The 1.2 million square foot Pacific Beacon complex includes three 18-story residential buildings named in honor of fallen Navy SEALs, a four-story parking garage, and ample outdoor recreation and social areas. The project provides 941 two-bedroom housing units for the Navy's enlisted single Sailors. Each residential unit features two master bedrooms, two bathrooms, two walk-in closets, and a private study area. Kitchens are equipped with a refrigerator, stove, microwave, dishwasher, and double basin sink with garbage disposal. Every unit includes a washer/dryer and features a patio or balcony. Telephone, cable television, and internet access is provided for all occupants.
Each residential building has high-tech study rooms or classrooms where Sailors can take college courses offered by local schools. A 6,000 square-foot fitness center in the Retzer building opens to Pacific Beacon's main courtyard and is adjacent to basketball and sand volleyball courts, a large grass playing field, and a running track. Two smaller fitness centers are located in the Dietz and Axelson buildings. An open roof deck on the ninth floor spanning between two wings of the Retzer building includes a swimming pool and spa. Additional roof top lounges with open decks offer panoramic views of downtown San Diego and San Diego Bay.
Pacific Beacon's three residential buildings are cast-in-place concrete structures with an exterior skin of cement plaster on metal stud framing. The windows and curtain wall systems are surrounded by painted aluminum frames. The roofs are PVC over tapered insulation, and the roof and pool decks are concrete pavers over rigid insulation on a hot applied rubberized asphalt roofing system. Modern in design, each building is divided horizontally into a clear base, middle, and top. Projecting slab edges, balconies, and other layered plane changes in the façade further break up the scale of the buildings and provide a play of light and shadow on the buildings.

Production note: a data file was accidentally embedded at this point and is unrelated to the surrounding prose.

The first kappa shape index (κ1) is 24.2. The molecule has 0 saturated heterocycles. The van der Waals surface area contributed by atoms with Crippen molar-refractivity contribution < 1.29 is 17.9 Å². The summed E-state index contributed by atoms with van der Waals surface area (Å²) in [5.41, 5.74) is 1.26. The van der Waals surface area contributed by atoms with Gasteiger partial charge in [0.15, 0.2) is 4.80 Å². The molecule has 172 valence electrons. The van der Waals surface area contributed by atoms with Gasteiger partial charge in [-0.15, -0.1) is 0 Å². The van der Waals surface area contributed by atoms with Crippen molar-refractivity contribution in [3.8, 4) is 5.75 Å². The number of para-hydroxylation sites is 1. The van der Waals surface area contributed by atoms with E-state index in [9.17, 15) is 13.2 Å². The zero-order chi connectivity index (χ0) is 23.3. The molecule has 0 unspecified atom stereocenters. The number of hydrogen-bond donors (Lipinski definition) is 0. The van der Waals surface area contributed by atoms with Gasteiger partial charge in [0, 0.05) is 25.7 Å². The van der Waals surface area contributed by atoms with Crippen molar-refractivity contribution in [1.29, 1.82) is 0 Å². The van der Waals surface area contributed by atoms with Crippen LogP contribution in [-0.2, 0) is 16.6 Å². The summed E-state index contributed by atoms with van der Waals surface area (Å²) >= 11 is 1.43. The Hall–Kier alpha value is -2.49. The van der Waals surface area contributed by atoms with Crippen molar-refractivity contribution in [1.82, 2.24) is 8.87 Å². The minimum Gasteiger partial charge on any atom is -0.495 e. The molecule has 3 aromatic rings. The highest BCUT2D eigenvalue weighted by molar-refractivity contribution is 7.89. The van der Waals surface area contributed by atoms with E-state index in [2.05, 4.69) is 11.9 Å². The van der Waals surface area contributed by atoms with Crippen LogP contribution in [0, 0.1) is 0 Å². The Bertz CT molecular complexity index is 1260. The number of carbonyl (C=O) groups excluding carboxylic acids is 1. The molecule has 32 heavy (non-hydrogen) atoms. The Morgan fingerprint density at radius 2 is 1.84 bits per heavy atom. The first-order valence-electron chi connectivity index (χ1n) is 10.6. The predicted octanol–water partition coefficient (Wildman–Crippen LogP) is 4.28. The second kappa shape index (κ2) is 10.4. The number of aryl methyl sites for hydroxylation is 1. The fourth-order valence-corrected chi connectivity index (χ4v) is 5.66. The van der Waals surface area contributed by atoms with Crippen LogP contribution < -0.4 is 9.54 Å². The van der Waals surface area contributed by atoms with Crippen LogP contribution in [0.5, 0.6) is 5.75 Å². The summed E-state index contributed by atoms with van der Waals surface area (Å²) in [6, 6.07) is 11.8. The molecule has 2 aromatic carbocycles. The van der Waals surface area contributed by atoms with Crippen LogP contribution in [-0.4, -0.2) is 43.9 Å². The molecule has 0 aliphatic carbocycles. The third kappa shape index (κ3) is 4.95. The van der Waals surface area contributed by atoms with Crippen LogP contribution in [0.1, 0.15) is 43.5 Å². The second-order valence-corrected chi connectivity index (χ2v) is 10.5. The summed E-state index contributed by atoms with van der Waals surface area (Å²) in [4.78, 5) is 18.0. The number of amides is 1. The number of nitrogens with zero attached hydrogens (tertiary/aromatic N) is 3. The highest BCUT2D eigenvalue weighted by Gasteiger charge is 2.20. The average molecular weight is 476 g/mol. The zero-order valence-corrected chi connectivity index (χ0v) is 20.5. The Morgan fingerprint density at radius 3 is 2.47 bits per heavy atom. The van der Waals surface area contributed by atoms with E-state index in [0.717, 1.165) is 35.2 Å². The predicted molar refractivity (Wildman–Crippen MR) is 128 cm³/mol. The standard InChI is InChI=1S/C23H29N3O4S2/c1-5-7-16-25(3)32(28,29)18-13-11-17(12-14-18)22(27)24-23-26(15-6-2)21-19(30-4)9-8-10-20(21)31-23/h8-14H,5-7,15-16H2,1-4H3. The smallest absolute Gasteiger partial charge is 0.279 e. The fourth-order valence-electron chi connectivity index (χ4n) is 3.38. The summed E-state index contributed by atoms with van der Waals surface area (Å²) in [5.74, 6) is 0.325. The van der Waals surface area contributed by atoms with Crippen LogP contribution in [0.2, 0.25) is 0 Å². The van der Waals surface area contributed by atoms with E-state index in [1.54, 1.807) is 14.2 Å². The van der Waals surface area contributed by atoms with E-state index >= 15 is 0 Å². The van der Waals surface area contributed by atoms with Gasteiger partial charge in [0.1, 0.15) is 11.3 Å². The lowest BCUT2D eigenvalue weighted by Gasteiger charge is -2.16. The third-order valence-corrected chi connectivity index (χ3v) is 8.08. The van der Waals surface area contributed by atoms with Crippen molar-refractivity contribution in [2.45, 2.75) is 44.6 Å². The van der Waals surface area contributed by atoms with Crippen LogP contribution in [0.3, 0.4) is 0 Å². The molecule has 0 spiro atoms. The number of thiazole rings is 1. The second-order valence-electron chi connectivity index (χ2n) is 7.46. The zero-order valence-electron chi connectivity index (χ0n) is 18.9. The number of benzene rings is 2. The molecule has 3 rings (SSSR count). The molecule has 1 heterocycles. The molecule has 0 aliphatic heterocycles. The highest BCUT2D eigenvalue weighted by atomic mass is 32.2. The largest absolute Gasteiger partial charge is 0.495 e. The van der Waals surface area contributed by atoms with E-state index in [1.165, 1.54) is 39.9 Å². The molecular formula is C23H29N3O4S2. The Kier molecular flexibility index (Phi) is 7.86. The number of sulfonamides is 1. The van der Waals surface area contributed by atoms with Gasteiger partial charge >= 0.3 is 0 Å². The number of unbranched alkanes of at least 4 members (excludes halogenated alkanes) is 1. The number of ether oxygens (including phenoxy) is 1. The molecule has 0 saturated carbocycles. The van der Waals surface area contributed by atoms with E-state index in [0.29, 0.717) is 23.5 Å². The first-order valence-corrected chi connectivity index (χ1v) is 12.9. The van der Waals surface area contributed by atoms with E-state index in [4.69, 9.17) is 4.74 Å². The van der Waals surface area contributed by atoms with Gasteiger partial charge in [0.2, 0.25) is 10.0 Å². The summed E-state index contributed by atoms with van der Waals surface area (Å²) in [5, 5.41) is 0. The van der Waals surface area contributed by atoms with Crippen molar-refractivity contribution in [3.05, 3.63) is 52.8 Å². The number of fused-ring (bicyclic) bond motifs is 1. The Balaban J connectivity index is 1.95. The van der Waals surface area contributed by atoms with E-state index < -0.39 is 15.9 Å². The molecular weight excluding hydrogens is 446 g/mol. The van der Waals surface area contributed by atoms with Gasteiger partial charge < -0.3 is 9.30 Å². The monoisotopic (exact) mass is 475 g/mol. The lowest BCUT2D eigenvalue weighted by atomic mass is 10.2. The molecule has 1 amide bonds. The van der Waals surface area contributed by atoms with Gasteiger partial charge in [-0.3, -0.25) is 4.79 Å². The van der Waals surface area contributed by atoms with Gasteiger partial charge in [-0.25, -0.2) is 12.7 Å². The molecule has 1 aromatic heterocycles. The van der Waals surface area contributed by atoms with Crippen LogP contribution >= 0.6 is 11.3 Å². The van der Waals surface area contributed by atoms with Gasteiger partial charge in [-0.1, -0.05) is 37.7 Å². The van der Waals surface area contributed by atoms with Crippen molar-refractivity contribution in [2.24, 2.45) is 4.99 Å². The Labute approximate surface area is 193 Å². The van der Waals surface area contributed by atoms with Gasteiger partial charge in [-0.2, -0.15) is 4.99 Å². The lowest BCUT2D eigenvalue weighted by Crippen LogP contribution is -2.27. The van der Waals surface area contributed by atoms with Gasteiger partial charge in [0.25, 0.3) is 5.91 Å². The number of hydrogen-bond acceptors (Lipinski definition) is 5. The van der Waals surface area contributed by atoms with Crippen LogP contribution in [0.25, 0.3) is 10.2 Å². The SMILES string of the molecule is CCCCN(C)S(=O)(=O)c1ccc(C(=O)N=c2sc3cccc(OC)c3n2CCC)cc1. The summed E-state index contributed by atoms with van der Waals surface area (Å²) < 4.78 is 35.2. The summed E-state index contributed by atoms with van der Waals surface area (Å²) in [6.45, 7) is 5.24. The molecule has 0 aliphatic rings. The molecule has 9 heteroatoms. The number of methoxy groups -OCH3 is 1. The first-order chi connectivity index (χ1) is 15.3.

The project was designed to meet two sets of building codes: one prescribed by federal military requirements and the other issued by the state of California. Following California's state codes allows a potential future transfer of the facility to private use. Pacific Beacon meets stringent anti-terrorism/force protection standards. The buildings are set back from the road a minimum of 82 feet where required and incorporate a progressive collapse structural system with redundant vertical support elements. Each building's envelope was constructed with additional structural support, metal-backed densglass, and mechanically-fastened anchors capable of withstanding the equivalent of 1,000 mile per hour winds.
Early in the project's planning, Clark decided to construct the three towers and parking structure concurrently. To best manage personnel and equipment during the cast-in-place concrete phase, the project team developed a day-by-day sequence that was based on treating the Dietz and Axelson buildings as one structure. Crews rotated through both buildings before moving up to the next floor. To accommodate this sequence, the completion of the Axelson building was moved up three months.
About Clark's Partners:
Torti Gallas and Partners of Silver Spring, Md., was the project architect. Other project partners include Flores Lund Consultants, San Diego, structural engineer; McParlane & Associates, San Diego, mechanical engineer; and Rick Engineering Company, San Diego, civil engineer and landscape architect.